By Mel Rhodes
The word is pretty straight forward: it's a thing designed to scare crows.
Usually constructed from hay, rags or similar materials, and dressed in torn and tattered clothing, hats, etc., these fake humans have been used through the centuries to help protect crops. Farmers place them strategically in open fields recently sown with seed – seeds crows and other winged marauders love to peck up. A flock of these fluttering fiends can undo a farmer's work in pretty short order.
While there are plenty of plants, seeds, etc., out at Clark Gardens, just east of Mineral Wells, their scarecrows are not designed so much to scare as to please. October is more or less the "Month of the Scarecrow" at Clark's where Scarecrow Alley will be a hangout for the inanimate straw folk.
The goal, according to Clark's, is to "create one of the largest and best scarecrow displays in the state of Texas." And you can help!
"Clark Gardens provides the scarecrow body and you provide the decorative touches," a spokesperson said.
Scarecrows gussied up Sept. 16 - 30 will be displayed throughout Conifer Trail for garden-goers' pleasurable perusal during October.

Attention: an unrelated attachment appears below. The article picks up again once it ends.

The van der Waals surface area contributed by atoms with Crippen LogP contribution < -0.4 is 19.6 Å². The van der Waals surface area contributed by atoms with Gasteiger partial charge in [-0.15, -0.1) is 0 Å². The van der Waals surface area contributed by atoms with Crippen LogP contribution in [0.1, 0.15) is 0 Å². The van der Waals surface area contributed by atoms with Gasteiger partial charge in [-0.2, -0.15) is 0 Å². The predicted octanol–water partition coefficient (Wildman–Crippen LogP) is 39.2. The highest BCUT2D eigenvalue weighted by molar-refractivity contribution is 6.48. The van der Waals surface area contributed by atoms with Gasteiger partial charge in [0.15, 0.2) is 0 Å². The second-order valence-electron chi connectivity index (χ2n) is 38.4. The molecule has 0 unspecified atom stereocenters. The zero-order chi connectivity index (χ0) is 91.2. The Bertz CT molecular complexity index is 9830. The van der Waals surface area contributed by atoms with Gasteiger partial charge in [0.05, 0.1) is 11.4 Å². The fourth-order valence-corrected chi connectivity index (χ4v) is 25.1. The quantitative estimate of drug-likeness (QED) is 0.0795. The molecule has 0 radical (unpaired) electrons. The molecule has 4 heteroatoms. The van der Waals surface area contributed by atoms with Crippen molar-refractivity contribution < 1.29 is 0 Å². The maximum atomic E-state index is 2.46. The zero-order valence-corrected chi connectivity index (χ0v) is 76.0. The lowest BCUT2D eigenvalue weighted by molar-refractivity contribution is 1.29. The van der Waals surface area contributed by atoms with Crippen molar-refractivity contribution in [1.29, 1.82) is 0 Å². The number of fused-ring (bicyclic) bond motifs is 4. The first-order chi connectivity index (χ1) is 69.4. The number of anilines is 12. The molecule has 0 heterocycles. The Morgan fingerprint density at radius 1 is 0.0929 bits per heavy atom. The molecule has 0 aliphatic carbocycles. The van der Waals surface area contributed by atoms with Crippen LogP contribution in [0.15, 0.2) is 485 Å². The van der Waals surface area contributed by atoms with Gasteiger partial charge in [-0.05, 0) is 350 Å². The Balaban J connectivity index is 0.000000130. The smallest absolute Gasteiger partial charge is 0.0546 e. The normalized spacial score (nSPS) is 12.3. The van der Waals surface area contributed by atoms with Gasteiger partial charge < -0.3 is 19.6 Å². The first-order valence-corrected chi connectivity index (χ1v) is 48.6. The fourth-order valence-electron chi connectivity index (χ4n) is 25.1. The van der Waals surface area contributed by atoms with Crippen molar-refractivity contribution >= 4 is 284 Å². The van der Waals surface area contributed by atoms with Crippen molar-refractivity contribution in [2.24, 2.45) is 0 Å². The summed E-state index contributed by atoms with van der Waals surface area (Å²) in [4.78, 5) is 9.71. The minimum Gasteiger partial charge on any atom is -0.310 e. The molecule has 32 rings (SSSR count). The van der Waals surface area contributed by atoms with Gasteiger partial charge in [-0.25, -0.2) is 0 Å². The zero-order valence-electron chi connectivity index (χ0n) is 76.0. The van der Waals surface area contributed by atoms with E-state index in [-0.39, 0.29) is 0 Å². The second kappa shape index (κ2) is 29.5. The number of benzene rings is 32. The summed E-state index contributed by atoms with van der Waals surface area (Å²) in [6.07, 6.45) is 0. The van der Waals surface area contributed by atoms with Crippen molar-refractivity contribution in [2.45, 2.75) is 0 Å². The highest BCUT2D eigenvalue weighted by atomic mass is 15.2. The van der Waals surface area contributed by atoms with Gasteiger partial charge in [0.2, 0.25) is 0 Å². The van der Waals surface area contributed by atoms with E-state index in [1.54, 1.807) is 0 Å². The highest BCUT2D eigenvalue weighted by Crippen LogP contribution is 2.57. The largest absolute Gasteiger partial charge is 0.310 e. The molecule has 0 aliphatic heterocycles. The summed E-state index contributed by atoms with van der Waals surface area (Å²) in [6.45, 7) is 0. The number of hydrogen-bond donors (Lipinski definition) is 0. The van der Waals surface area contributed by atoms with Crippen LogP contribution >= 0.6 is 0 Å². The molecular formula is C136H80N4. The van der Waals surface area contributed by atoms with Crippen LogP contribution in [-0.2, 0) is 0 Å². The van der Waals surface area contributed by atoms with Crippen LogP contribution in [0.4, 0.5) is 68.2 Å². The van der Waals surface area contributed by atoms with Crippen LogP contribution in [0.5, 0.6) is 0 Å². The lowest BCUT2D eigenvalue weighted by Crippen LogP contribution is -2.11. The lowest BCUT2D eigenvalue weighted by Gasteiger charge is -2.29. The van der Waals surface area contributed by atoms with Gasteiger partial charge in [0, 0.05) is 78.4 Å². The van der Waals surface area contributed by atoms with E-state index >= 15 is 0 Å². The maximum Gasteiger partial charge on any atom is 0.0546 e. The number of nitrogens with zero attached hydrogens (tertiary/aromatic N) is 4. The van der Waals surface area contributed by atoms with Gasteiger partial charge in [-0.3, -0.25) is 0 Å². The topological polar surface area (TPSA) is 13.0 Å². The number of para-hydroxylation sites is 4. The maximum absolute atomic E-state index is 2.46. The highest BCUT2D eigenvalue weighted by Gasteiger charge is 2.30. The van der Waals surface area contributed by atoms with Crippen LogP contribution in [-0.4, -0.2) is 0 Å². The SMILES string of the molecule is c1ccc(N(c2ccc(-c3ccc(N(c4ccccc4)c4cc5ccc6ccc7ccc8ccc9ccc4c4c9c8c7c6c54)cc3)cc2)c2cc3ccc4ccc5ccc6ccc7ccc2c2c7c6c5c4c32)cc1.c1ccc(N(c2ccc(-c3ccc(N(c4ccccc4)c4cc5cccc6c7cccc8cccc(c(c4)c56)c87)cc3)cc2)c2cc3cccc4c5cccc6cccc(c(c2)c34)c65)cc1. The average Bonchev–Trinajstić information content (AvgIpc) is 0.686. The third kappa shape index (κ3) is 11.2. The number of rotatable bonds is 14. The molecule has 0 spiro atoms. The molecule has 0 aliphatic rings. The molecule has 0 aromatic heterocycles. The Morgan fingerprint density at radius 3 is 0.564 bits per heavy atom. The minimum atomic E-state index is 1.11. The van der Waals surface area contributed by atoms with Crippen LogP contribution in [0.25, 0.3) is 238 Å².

"You can decorate your scarecrow at the gardens or stop by and pick up a scarecrow form and decorate him/her in the comfort of your home," the spokesperson said.
Individuals may participate and Clark Gardens feels building a scarecrow is a perfect activity for clubs, daycares, scout troops or civic organizations. It's a fall thing everyone is invited to help create.
Clark Gardens is located at 567 Maddux Rd., just east of Mineral Wells and the Parker County line. Follow the signage. Need more info on Scarecrow Alley? Contact Beverly at firstname.lastname@example.org, or call 940-682-4856. You may also checkout their website at www.clarkgardens.org/happenings.
A 19th Century Take on Scarecrows
The 1881 Household Cyclopedia of General Information gives the following advice: Machinery of various kinds, such as wind-mills in miniature, horse rattles, etc., to be put in motion by the wind, are often employed to frighten crows; but with all of these they soon become familiar, when they cease to be of any use whatever.
The most effectual method of banishing them from a field, as far as experience goes, is to combine with one or other of the scarecrows in vogue the frequent use of the musket. Nothing strikes such terror into these sagacious animals as the sight of a fowling-piece and the explosion of gun powder, which they have known so often to be fatal to their race.
Such is their dread of a fowling-piece, that if one is placed upon a dyke or other eminence, it will for a long time prevent them from alighting on the adjacent grounds. Many persons now, however, believe that crows like most other birds, do more good by destroying insects and worms, etc., than harm by eating grain.
— Henry Hartshorne